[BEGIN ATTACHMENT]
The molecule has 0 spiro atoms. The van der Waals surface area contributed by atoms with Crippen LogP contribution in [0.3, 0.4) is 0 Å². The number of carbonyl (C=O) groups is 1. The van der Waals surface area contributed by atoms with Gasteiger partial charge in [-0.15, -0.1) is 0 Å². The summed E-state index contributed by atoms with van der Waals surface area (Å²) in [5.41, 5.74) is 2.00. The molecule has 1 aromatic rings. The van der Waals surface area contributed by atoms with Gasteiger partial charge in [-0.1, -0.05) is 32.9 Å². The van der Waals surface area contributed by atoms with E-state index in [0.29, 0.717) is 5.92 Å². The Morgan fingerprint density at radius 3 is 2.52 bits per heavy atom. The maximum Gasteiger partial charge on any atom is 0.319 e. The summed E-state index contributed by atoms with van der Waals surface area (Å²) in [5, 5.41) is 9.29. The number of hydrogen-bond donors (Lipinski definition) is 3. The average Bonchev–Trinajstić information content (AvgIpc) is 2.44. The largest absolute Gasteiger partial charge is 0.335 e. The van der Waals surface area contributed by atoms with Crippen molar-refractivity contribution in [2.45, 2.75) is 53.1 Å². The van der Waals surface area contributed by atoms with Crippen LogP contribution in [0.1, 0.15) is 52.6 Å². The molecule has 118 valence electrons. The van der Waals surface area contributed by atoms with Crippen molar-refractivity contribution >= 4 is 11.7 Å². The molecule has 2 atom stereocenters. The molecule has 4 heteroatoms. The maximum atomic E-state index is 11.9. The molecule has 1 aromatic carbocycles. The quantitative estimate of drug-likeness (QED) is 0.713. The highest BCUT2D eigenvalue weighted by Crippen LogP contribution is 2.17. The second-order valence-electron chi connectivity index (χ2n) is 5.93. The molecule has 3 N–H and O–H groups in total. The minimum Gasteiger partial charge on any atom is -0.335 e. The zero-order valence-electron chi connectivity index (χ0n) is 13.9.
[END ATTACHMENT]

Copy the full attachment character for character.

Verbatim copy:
The molecule has 0 spiro atoms. The van der Waals surface area contributed by atoms with Crippen LogP contribution in [0.3, 0.4) is 0 Å². The number of carbonyl (C=O) groups is 1. The van der Waals surface area contributed by atoms with Gasteiger partial charge in [-0.15, -0.1) is 0 Å². The summed E-state index contributed by atoms with van der Waals surface area (Å²) in [5.41, 5.74) is 2.00. The molecule has 1 aromatic rings. The van der Waals surface area contributed by atoms with Gasteiger partial charge in [-0.1, -0.05) is 32.9 Å². The van der Waals surface area contributed by atoms with E-state index in [0.29, 0.717) is 5.92 Å². The Morgan fingerprint density at radius 3 is 2.52 bits per heavy atom. The maximum Gasteiger partial charge on any atom is 0.319 e. The summed E-state index contributed by atoms with van der Waals surface area (Å²) in [5, 5.41) is 9.29. The number of hydrogen-bond donors (Lipinski definition) is 3. The average Bonchev–Trinajstić information content (AvgIpc) is 2.44. The largest absolute Gasteiger partial charge is 0.335 e. The van der Waals surface area contributed by atoms with Crippen molar-refractivity contribution in [2.45, 2.75) is 53.1 Å². The van der Waals surface area contributed by atoms with Crippen LogP contribution in [0.1, 0.15) is 52.6 Å². The molecule has 118 valence electrons. The van der Waals surface area contributed by atoms with Crippen molar-refractivity contribution >= 4 is 11.7 Å². The molecule has 2 atom stereocenters. The molecule has 4 heteroatoms. The maximum atomic E-state index is 11.9. The molecule has 1 aromatic carbocycles. The quantitative estimate of drug-likeness (QED) is 0.713. The highest BCUT2D eigenvalue weighted by Crippen LogP contribution is 2.17. The second-order valence-electron chi connectivity index (χ2n) is 5.93. The molecule has 3 N–H and O–H groups in total. The minimum Gasteiger partial charge on any atom is -0.335 e. The zero-order valence-electron chi connectivity index (χ0n) is 13.9.